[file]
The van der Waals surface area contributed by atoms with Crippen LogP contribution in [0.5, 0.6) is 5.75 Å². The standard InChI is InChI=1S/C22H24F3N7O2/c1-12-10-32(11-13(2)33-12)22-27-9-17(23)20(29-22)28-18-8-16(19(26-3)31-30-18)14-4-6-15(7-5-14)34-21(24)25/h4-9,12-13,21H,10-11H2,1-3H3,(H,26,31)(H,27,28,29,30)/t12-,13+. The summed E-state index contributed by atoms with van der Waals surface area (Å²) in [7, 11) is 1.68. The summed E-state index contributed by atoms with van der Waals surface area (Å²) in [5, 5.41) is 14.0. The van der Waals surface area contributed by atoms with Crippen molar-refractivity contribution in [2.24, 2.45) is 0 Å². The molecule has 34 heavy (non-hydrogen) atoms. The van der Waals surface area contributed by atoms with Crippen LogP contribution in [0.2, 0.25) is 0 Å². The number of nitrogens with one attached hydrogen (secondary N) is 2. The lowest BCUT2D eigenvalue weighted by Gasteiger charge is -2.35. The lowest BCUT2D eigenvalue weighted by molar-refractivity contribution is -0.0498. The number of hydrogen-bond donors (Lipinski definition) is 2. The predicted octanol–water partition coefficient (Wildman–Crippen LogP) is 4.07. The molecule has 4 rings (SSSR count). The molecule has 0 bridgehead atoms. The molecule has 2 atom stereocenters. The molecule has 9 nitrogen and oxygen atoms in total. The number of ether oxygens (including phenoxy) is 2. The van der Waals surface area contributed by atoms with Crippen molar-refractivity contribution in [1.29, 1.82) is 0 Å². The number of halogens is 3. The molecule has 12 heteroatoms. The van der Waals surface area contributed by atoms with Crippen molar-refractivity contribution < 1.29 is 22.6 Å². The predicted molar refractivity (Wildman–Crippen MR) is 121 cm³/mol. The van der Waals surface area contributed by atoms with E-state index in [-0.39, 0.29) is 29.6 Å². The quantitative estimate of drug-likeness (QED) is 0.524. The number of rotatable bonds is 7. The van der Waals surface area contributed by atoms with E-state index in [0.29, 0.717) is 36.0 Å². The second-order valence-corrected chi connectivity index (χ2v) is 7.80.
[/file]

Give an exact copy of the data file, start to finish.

The van der Waals surface area contributed by atoms with Crippen LogP contribution in [0.5, 0.6) is 5.75 Å². The standard InChI is InChI=1S/C22H24F3N7O2/c1-12-10-32(11-13(2)33-12)22-27-9-17(23)20(29-22)28-18-8-16(19(26-3)31-30-18)14-4-6-15(7-5-14)34-21(24)25/h4-9,12-13,21H,10-11H2,1-3H3,(H,26,31)(H,27,28,29,30)/t12-,13+. The summed E-state index contributed by atoms with van der Waals surface area (Å²) in [7, 11) is 1.68. The summed E-state index contributed by atoms with van der Waals surface area (Å²) in [5, 5.41) is 14.0. The van der Waals surface area contributed by atoms with Crippen molar-refractivity contribution in [2.24, 2.45) is 0 Å². The molecule has 34 heavy (non-hydrogen) atoms. The van der Waals surface area contributed by atoms with Crippen LogP contribution in [0.2, 0.25) is 0 Å². The number of nitrogens with one attached hydrogen (secondary N) is 2. The lowest BCUT2D eigenvalue weighted by Gasteiger charge is -2.35. The lowest BCUT2D eigenvalue weighted by molar-refractivity contribution is -0.0498. The number of hydrogen-bond donors (Lipinski definition) is 2. The predicted octanol–water partition coefficient (Wildman–Crippen LogP) is 4.07. The molecule has 4 rings (SSSR count). The molecule has 0 bridgehead atoms. The molecule has 2 atom stereocenters. The molecule has 9 nitrogen and oxygen atoms in total. The number of ether oxygens (including phenoxy) is 2. The van der Waals surface area contributed by atoms with Crippen molar-refractivity contribution in [1.29, 1.82) is 0 Å². The number of halogens is 3. The molecule has 12 heteroatoms. The van der Waals surface area contributed by atoms with Crippen molar-refractivity contribution < 1.29 is 22.6 Å². The predicted molar refractivity (Wildman–Crippen MR) is 121 cm³/mol. The van der Waals surface area contributed by atoms with E-state index in [-0.39, 0.29) is 29.6 Å². The quantitative estimate of drug-likeness (QED) is 0.524. The number of rotatable bonds is 7. The van der Waals surface area contributed by atoms with E-state index in [0.29, 0.717) is 36.0 Å². The second-order valence-corrected chi connectivity index (χ2v) is 7.80.